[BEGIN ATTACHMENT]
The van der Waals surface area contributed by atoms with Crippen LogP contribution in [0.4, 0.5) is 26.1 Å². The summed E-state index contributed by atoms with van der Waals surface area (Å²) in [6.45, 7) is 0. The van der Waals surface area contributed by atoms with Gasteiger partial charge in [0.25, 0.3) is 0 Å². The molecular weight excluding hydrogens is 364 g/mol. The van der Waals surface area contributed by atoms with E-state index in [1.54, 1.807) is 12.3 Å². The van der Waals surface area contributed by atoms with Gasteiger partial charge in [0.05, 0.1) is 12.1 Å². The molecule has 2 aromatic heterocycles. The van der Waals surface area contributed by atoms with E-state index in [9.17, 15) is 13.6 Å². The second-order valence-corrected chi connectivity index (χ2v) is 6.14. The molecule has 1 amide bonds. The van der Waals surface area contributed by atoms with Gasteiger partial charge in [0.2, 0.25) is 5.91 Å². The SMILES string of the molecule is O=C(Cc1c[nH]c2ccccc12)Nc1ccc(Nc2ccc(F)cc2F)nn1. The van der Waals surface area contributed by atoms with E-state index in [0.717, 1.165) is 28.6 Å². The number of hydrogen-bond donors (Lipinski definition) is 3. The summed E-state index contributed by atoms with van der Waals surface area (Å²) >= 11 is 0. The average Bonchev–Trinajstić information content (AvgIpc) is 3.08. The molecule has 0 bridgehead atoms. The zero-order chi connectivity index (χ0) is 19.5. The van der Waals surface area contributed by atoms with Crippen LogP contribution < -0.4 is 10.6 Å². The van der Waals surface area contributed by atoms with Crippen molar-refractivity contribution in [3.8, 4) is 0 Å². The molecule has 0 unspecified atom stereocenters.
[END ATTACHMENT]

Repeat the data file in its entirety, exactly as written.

The van der Waals surface area contributed by atoms with Crippen LogP contribution in [0.4, 0.5) is 26.1 Å². The summed E-state index contributed by atoms with van der Waals surface area (Å²) in [6.45, 7) is 0. The van der Waals surface area contributed by atoms with Gasteiger partial charge in [0.25, 0.3) is 0 Å². The molecular weight excluding hydrogens is 364 g/mol. The van der Waals surface area contributed by atoms with E-state index in [1.54, 1.807) is 12.3 Å². The van der Waals surface area contributed by atoms with Gasteiger partial charge in [0.05, 0.1) is 12.1 Å². The molecule has 2 aromatic heterocycles. The van der Waals surface area contributed by atoms with E-state index in [9.17, 15) is 13.6 Å². The second-order valence-corrected chi connectivity index (χ2v) is 6.14. The molecule has 1 amide bonds. The van der Waals surface area contributed by atoms with Gasteiger partial charge in [0.2, 0.25) is 5.91 Å². The SMILES string of the molecule is O=C(Cc1c[nH]c2ccccc12)Nc1ccc(Nc2ccc(F)cc2F)nn1. The van der Waals surface area contributed by atoms with E-state index in [0.717, 1.165) is 28.6 Å². The number of hydrogen-bond donors (Lipinski definition) is 3. The summed E-state index contributed by atoms with van der Waals surface area (Å²) >= 11 is 0. The average Bonchev–Trinajstić information content (AvgIpc) is 3.08. The molecule has 0 bridgehead atoms. The zero-order chi connectivity index (χ0) is 19.5. The van der Waals surface area contributed by atoms with Crippen LogP contribution < -0.4 is 10.6 Å². The van der Waals surface area contributed by atoms with Crippen molar-refractivity contribution in [3.8, 4) is 0 Å². The molecule has 0 unspecified atom stereocenters.